Although it's disappointing that this can't effectively reduce acne breakouts, its ultra-light matte finish, easy application, and mix of anti-aging ingredients still make it a strong serum contender for those with oily to combination skin. Its formula certainly won't make acne worse (the soothing plant extracts may help alleviate some redness), but it's not quite the multi-benefit, dual-concern product Clinique describes.

Note: If exfoliation and breakout reduction are the only reasons you're considering this serum, we encourage you to check out our list of recommended BHA exfoliants instead.

Pros:
  • Lightweight texture is ideal for its intended user.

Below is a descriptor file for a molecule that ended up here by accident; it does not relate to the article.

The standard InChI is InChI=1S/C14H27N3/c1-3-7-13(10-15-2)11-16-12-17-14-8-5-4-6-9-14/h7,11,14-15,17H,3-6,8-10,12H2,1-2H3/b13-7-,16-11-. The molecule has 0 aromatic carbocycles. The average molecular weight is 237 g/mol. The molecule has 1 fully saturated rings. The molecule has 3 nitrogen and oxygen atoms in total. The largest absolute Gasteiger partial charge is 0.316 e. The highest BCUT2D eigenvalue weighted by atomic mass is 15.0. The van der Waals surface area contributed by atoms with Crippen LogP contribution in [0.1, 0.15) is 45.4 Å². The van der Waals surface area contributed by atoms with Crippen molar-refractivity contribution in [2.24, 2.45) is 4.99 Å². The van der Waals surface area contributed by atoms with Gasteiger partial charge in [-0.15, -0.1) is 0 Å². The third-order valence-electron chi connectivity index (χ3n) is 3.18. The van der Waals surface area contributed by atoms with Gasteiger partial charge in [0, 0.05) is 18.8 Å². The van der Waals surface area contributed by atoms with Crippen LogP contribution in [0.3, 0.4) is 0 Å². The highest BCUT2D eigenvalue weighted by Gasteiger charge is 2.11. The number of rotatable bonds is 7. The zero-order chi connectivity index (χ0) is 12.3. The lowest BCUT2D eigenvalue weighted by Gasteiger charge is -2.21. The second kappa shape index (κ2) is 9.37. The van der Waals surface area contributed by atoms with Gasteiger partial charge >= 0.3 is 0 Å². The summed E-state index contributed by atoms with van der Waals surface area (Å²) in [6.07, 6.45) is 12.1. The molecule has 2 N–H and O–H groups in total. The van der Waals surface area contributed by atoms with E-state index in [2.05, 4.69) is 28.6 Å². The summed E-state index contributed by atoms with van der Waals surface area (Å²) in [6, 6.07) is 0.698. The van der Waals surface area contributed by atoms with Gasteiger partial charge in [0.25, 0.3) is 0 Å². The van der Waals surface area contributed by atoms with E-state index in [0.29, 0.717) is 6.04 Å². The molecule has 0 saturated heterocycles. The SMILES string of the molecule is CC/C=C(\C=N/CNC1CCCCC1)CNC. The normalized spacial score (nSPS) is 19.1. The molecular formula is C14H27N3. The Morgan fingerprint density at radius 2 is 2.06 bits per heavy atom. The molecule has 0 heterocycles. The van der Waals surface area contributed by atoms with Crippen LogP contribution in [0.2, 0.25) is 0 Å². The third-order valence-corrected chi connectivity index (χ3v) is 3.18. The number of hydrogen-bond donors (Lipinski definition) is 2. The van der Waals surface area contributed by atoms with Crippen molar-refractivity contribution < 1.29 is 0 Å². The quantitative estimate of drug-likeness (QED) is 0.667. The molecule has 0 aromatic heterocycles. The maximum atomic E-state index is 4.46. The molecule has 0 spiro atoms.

• Contains several anti-aging ingredients.
  • Matte finish works well under makeup and provides ultra-light hydration.
  • Fragrance free.
Cons:
  • Formula's pH is too high for the salicylic acid to exfoliate.
  • Doesn't contain anything special to treat acne.
Community Reviews
Claims
Developed specifically for adult skins that are experiencing breakouts along with lines and wrinkles. Gentle, hydrating formula helps clear and treat acne without dryness or irritation. Potent anti-aging technology visibly improves lines, wrinkles, texture. See skin that’s clear, smooth and youthful. Oil-free.
Ingredients